16. The Insurance Company, original opponent No. 3 has filed cross objections in First Appeal No. 4 of 1978 contending that it is not liable to satisfy the award that may be passed in favour of the claimant in the present case. Mr. P. V. Nanavaty, the learned Advocate appearing for the Insurance Company, respondent No. 3, herein, has contended that the deceased Ajit was a gratuitous passenger in the truck and consequently the Insurance Company was not statutorily liable to cover the risk of injuries caused to such a passenger and was not, therefore, liable to indemnify the injured against such risk. In that connection strong reliance was placed by Mr. Nanavaty on the judgment of the Supreme Court in the case of Pushpabai v. Ranjit Ginning and Pressing Co, P. Ltd., AIR 1977 SC 1735 (supra).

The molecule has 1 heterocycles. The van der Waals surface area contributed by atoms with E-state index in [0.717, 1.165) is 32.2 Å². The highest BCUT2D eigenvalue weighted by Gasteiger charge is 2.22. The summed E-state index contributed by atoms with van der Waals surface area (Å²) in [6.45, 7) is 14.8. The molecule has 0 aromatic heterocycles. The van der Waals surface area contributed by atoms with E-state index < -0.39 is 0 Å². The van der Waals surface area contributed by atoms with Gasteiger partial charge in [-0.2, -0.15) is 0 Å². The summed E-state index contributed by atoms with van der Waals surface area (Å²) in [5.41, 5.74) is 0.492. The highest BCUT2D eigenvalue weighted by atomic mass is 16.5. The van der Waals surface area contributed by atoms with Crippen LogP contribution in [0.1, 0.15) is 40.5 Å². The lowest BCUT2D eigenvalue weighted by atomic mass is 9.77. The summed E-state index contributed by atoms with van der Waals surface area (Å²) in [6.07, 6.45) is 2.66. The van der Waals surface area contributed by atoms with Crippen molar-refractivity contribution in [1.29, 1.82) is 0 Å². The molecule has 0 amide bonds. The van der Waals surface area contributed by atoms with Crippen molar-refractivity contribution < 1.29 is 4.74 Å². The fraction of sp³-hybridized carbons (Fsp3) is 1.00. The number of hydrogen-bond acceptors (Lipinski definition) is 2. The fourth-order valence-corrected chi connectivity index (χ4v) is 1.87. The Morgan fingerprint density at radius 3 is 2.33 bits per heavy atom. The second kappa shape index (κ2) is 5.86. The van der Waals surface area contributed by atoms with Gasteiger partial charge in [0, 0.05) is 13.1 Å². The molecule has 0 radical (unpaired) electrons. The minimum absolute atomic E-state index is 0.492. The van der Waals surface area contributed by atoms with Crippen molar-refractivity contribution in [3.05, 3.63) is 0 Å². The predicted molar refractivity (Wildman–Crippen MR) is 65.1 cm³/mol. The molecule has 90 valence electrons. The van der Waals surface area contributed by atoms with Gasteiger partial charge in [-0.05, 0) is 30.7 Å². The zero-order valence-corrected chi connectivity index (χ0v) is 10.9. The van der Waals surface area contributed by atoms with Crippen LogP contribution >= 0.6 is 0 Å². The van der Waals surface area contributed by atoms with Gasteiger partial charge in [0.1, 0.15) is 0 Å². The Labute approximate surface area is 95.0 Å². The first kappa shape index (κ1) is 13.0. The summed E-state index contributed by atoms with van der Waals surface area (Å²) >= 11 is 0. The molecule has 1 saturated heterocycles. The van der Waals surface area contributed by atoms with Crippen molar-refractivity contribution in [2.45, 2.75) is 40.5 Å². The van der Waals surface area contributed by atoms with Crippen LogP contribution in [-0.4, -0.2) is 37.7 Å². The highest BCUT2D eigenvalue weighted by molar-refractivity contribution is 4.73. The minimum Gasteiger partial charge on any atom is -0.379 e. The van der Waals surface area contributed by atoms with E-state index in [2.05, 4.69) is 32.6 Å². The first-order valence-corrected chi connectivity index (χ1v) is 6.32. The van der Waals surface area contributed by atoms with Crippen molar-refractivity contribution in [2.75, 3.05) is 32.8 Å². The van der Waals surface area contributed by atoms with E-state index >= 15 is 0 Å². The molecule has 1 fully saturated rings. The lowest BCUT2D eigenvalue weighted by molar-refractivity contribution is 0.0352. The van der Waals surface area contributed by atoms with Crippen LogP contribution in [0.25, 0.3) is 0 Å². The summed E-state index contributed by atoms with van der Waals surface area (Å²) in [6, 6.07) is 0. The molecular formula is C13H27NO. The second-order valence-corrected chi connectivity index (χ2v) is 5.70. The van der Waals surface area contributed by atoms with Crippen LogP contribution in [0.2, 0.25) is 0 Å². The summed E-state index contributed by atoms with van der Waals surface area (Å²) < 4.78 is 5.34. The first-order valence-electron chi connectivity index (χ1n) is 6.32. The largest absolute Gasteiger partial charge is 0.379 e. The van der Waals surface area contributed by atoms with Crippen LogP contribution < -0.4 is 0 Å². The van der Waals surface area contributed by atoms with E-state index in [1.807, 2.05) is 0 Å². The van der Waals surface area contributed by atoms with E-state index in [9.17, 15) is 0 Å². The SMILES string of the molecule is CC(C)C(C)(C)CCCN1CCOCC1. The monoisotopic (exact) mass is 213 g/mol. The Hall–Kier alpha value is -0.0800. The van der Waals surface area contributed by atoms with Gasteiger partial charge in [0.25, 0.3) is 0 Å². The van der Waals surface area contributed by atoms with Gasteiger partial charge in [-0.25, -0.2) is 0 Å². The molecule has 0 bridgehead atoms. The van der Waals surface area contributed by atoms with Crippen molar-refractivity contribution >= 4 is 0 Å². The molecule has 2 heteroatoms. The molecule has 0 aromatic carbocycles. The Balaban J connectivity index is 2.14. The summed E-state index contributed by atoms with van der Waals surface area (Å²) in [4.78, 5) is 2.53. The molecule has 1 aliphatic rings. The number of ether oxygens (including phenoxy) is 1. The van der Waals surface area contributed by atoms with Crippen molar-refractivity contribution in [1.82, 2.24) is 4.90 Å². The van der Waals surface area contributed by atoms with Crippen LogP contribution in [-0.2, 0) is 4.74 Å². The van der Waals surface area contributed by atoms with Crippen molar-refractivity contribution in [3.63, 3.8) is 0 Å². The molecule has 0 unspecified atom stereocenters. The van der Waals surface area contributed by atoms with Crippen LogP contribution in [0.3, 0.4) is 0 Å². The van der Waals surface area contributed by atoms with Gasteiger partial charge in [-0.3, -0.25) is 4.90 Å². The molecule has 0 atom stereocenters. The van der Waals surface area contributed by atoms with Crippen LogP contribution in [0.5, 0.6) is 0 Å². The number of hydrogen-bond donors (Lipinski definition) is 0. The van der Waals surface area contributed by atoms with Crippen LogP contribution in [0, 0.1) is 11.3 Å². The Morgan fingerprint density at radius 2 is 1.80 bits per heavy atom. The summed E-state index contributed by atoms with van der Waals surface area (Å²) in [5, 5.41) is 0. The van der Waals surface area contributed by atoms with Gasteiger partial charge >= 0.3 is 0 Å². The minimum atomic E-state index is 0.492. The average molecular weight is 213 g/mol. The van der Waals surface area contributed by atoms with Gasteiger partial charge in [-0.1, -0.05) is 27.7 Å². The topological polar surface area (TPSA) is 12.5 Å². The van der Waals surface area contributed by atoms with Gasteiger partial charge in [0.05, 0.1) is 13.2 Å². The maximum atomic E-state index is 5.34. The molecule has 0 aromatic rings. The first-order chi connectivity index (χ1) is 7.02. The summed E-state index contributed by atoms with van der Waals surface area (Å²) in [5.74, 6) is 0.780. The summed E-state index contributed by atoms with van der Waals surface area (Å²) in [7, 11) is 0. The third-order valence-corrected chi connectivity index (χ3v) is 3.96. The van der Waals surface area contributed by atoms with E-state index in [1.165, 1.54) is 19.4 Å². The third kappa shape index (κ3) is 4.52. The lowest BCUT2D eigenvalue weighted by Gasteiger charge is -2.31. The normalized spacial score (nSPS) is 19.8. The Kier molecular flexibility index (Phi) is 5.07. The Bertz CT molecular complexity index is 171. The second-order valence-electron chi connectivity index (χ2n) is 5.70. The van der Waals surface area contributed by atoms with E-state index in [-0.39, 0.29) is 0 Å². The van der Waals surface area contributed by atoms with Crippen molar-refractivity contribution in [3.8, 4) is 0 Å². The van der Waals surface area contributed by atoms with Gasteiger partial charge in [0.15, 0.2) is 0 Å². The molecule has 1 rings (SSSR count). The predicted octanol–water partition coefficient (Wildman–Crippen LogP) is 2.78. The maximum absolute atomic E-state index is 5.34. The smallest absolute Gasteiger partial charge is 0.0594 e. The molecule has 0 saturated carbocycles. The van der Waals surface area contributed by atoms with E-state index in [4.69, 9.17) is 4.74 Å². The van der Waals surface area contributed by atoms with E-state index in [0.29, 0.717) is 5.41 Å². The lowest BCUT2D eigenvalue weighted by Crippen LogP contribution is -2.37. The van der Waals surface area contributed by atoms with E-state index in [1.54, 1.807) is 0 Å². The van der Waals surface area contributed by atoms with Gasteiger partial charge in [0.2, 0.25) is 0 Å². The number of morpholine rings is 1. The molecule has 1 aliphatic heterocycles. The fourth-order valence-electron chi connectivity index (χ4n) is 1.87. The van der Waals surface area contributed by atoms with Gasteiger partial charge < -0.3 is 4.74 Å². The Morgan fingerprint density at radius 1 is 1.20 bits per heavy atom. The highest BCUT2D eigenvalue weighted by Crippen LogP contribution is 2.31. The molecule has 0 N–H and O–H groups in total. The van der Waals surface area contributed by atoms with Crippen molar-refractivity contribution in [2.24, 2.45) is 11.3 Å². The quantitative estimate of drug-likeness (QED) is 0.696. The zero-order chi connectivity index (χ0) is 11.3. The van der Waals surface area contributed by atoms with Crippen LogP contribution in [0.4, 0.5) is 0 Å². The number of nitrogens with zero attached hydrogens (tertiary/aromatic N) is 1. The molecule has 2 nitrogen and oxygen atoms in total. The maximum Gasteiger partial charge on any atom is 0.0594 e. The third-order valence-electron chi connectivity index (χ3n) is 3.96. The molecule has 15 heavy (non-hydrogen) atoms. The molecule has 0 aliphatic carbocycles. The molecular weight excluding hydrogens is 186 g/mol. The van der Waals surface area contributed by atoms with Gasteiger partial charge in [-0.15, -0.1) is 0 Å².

17. Mr. Qureshi, the learned Advocate appearing for the claimants raised a preliminary contention urging that the Insurance Company cannot be permitted to make out a new case for the first time in this appeal. Mr.Qureshi pointed out that in the written statement which was filed by the Insurance Company no such contention was taken Naturally, therefore, there was no issue framed on that point and attention of the parties was not focussed on this question. Apart from that, even before the Tribunal at the stage of argument no such contention was urged on behalf of the Insurance Company. Under these circumstances, there is absolutely no evidence on the record of this case to point out whether the deceased was a gratuitous passenger or whether he was being carried on the truck as hire of the goods as the claimants have clearly mentioned in the claim petition. In para10 of the claim petition it has been mentioned that the deceased had entered into a contract for carrying his wheat from village Radhu for onward transport to Kaira. Mr. Qureshi, therefore, submitted that if the Insurance Company had taken up such a contention before the Tribunal, proper evidence could have been led to show that deceased Ajit was not a gratuitous passenger and in fact he was being carried on the truck in question under the contract of employment for hire or reward. The said contention would squarely raise highly disputed question of fact which would require investigation of facts. Mr. Qurashi further submitted that if the Insurance Company had taken up such a contention, the claimants could have shown by leading proper evidence that the Insurance Company by its contract offered a wider coverage of risk of persons carried in the insured vehicle. Even the insured could have produced such relevant evidence and this opportunity is lost to the claimants as well as to the insured driver of the vehicle. Thus the Insurance Company by its own inadvertent attitude on this point, has clearly waived the objection which it seeks to take out for the first time by way of filing cross objections *in this appeal and hence such an objection does not deserve to be entertained on merits. Mr. M. C. Shah for the insured-owner of the vehicle also submitted on similar lines and contended that the Insurance Company should not be permitted to raise such a contention for the first time in appeal, otherwise serious prejudice will becaused to the concerned parties as they could not lead proper evidence in the absence of specific contention which, the Insurance company was required to promptly take up at the proper stage before the Tribunal.